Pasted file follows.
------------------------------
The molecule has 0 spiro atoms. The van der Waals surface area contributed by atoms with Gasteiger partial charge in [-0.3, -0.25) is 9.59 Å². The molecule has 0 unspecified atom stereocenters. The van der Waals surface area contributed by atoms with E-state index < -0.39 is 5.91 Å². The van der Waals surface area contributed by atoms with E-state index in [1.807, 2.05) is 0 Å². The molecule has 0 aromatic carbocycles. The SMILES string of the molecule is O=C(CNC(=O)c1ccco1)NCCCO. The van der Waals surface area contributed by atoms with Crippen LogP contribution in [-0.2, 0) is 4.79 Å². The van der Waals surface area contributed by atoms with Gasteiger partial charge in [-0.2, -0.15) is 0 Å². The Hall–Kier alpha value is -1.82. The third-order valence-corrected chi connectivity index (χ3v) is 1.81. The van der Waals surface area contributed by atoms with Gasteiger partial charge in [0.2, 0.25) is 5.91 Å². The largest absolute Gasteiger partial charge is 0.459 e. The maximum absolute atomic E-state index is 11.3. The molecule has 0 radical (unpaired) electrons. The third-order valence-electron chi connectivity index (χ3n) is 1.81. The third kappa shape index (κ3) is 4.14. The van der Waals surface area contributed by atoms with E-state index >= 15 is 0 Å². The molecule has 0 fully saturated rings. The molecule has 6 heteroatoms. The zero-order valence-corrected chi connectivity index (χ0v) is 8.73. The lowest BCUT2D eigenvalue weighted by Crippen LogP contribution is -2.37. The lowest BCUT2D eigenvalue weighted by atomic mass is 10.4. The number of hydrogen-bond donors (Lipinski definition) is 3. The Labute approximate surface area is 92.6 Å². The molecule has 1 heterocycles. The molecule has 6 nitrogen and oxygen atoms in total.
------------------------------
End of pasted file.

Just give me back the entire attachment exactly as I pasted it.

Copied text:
The molecule has 0 spiro atoms. The van der Waals surface area contributed by atoms with Gasteiger partial charge in [-0.3, -0.25) is 9.59 Å². The molecule has 0 unspecified atom stereocenters. The van der Waals surface area contributed by atoms with E-state index < -0.39 is 5.91 Å². The van der Waals surface area contributed by atoms with E-state index in [1.807, 2.05) is 0 Å². The molecule has 0 aromatic carbocycles. The SMILES string of the molecule is O=C(CNC(=O)c1ccco1)NCCCO. The van der Waals surface area contributed by atoms with Crippen LogP contribution in [-0.2, 0) is 4.79 Å². The van der Waals surface area contributed by atoms with Gasteiger partial charge in [-0.2, -0.15) is 0 Å². The Hall–Kier alpha value is -1.82. The third-order valence-corrected chi connectivity index (χ3v) is 1.81. The van der Waals surface area contributed by atoms with Gasteiger partial charge in [0.2, 0.25) is 5.91 Å². The largest absolute Gasteiger partial charge is 0.459 e. The maximum absolute atomic E-state index is 11.3. The molecule has 0 radical (unpaired) electrons. The third-order valence-electron chi connectivity index (χ3n) is 1.81. The third kappa shape index (κ3) is 4.14. The van der Waals surface area contributed by atoms with E-state index >= 15 is 0 Å². The molecule has 0 fully saturated rings. The molecule has 6 heteroatoms. The zero-order valence-corrected chi connectivity index (χ0v) is 8.73. The lowest BCUT2D eigenvalue weighted by Crippen LogP contribution is -2.37. The lowest BCUT2D eigenvalue weighted by atomic mass is 10.4. The number of hydrogen-bond donors (Lipinski definition) is 3. The Labute approximate surface area is 92.6 Å². The molecule has 1 heterocycles. The molecule has 6 nitrogen and oxygen atoms in total.